I eliminated Macalester as it focused on international and multicultural experiences, which were less important to me. Next, I eliminated University of Minnesota as I preferred smaller, more intimate class sizes. That left Grinnell, which stood out for the freedom it gave students to choose classes and small size.
I scheduled video chat sessions with students and admissions staff at Grinnell to get a better understanding of the school. These were some of the most helpful and informative sources for making a decision. I could tell that Grinnell picked students with diverse backgrounds but very similar goals and thought processes. As I chatted with other incoming students, I was struck by our similarities almost immediately. It felt like the right place to be.
How I made my college choice, part 2
The day after I made my decision to attend Grinnell, I got an email from Georgia Tech offering me a spot in their class of 2024. Tech had been one of my top three schools for its urban setting in downtown Atlanta, its top-tier computer science program, and its research opportunities. But after falling in love with Grinnell and knowing that my financial aid offer from Tech was limited, it was a difficult decision.
It took a lot of spreadsheets and some strategizing, but I found that if I took out a federal loan, took an on-campus job, and found internships early, I could navigate through Georgia Tech at a similar cost as Grinnell. Also, for out-of-state undergraduates, most of Georgia Tech’s study abroad programs are less expensive than out-of-state tuition, so my plan to study abroad will save money. Most of all, Tech has strong return on investment numbers and the school does a fantastic job of helping students – especially STEM majors – find jobs, which hopefully will help me get out of debt quickly.
Ironically, it was some advice I received from Grinnell students that helped me make my decision to attend Georgia Tech. They told me that if I wanted to go beyond my comfort zone and learn, I should go with the choice that scares me more as long as it’s just as good of a choice. So, I went with the option that excited me the most – and that I think will force me to grow and learn far more than I would anywhere else. I am beyond excited to write the rest of my story in Atlanta as a “Ramblin' Wreck and a helluva engineer.”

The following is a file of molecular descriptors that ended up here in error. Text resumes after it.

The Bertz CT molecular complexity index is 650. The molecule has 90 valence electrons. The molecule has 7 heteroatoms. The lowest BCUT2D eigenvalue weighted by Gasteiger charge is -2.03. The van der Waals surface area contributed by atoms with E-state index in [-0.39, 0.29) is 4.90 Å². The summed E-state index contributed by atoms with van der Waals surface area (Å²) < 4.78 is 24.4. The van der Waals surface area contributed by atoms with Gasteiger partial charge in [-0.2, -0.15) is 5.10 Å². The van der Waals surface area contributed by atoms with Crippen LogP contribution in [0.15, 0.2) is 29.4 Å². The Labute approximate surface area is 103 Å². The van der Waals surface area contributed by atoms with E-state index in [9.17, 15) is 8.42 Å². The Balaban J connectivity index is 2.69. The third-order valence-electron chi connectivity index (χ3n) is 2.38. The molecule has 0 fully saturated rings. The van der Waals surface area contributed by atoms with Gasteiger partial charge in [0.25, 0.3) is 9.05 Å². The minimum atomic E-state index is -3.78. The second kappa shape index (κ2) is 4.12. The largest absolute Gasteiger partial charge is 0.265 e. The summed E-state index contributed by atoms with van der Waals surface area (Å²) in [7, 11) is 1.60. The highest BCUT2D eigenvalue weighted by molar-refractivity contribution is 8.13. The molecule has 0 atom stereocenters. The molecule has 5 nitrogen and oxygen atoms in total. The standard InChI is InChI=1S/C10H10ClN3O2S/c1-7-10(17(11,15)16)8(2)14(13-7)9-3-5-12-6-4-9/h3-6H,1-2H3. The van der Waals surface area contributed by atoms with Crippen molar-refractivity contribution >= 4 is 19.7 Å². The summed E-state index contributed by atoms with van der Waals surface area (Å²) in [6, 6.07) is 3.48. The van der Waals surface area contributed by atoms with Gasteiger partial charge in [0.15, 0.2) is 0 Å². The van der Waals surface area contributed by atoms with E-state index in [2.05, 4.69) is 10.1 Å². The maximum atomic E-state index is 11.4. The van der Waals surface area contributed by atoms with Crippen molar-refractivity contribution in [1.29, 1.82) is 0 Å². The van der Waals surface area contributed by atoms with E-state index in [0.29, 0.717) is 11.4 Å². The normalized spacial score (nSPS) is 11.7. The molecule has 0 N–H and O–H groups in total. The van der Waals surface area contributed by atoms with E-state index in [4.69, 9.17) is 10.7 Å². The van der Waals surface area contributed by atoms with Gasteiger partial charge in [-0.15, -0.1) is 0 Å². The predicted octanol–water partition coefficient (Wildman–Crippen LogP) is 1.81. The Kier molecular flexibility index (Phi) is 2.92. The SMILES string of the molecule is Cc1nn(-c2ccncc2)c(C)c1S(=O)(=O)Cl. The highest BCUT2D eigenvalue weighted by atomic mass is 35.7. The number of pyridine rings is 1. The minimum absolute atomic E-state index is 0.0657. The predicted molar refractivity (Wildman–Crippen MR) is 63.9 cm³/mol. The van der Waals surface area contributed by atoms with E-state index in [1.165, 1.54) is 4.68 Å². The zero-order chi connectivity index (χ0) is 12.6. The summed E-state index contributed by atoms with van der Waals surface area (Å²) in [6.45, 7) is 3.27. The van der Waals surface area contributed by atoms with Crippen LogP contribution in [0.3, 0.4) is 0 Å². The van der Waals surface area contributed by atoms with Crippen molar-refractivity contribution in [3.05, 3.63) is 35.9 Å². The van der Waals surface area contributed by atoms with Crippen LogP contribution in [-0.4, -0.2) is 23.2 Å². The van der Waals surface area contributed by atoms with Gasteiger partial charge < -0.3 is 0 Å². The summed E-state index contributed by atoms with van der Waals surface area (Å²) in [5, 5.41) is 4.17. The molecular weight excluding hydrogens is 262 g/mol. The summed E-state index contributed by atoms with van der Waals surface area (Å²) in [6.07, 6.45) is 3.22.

What I learned
- A balanced list reduces stress. A well-designed college list will result in a good outcome almost no matter what happens. Even though I had been told this, it took rejections, deferrals, and waitlists to make me realize it. I was relieved that I would have been genuinely happy going to any of my safety schools.
- Video chats can be helpful, but ask the right questions. Going into my virtual chats, I wrote out 20 questions I wanted to have answered. But I realized focusing too much on the questions turns the experience into a Q & A –and I sometimes got responses you’d expect from a tour guide. Inquiring about what the student seems interested in and asking them about their own experiences will more likely yield better results.
- If you can visit college campuses, pay attention to students at work. When I was able to visit campuses, it helped to see students working. Is the atmosphere full of stress and high pressure? Or do the students genuinely love the work they were doing?